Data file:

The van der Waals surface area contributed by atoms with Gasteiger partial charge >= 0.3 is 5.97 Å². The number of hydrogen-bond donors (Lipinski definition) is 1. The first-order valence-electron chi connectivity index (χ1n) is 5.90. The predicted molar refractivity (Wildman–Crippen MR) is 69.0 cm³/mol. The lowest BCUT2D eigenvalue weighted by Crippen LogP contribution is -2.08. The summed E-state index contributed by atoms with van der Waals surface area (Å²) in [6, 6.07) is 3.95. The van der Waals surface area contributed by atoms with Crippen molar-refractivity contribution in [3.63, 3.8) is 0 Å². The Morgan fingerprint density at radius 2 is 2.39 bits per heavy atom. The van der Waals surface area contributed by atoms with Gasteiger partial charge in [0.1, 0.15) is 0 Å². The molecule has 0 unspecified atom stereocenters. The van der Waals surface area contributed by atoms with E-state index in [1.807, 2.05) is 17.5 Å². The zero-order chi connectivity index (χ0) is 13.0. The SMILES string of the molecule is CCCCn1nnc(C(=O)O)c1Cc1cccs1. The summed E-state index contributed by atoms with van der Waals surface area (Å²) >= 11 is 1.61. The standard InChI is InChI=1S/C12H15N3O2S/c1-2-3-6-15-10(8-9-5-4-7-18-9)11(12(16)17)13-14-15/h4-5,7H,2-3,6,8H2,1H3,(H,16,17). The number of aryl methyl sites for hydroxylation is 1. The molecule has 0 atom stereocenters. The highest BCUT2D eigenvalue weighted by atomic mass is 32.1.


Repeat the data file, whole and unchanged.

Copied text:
The van der Waals surface area contributed by atoms with Gasteiger partial charge >= 0.3 is 5.97 Å². The number of hydrogen-bond donors (Lipinski definition) is 1. The first-order valence-electron chi connectivity index (χ1n) is 5.90. The predicted molar refractivity (Wildman–Crippen MR) is 69.0 cm³/mol. The lowest BCUT2D eigenvalue weighted by Crippen LogP contribution is -2.08. The summed E-state index contributed by atoms with van der Waals surface area (Å²) in [6, 6.07) is 3.95. The van der Waals surface area contributed by atoms with Crippen molar-refractivity contribution in [3.63, 3.8) is 0 Å². The Morgan fingerprint density at radius 2 is 2.39 bits per heavy atom. The van der Waals surface area contributed by atoms with Gasteiger partial charge in [0.1, 0.15) is 0 Å². The molecule has 0 unspecified atom stereocenters. The van der Waals surface area contributed by atoms with E-state index in [1.807, 2.05) is 17.5 Å². The zero-order chi connectivity index (χ0) is 13.0. The SMILES string of the molecule is CCCCn1nnc(C(=O)O)c1Cc1cccs1. The summed E-state index contributed by atoms with van der Waals surface area (Å²) >= 11 is 1.61. The standard InChI is InChI=1S/C12H15N3O2S/c1-2-3-6-15-10(8-9-5-4-7-18-9)11(12(16)17)13-14-15/h4-5,7H,2-3,6,8H2,1H3,(H,16,17). The number of aryl methyl sites for hydroxylation is 1. The molecule has 0 atom stereocenters. The highest BCUT2D eigenvalue weighted by atomic mass is 32.1.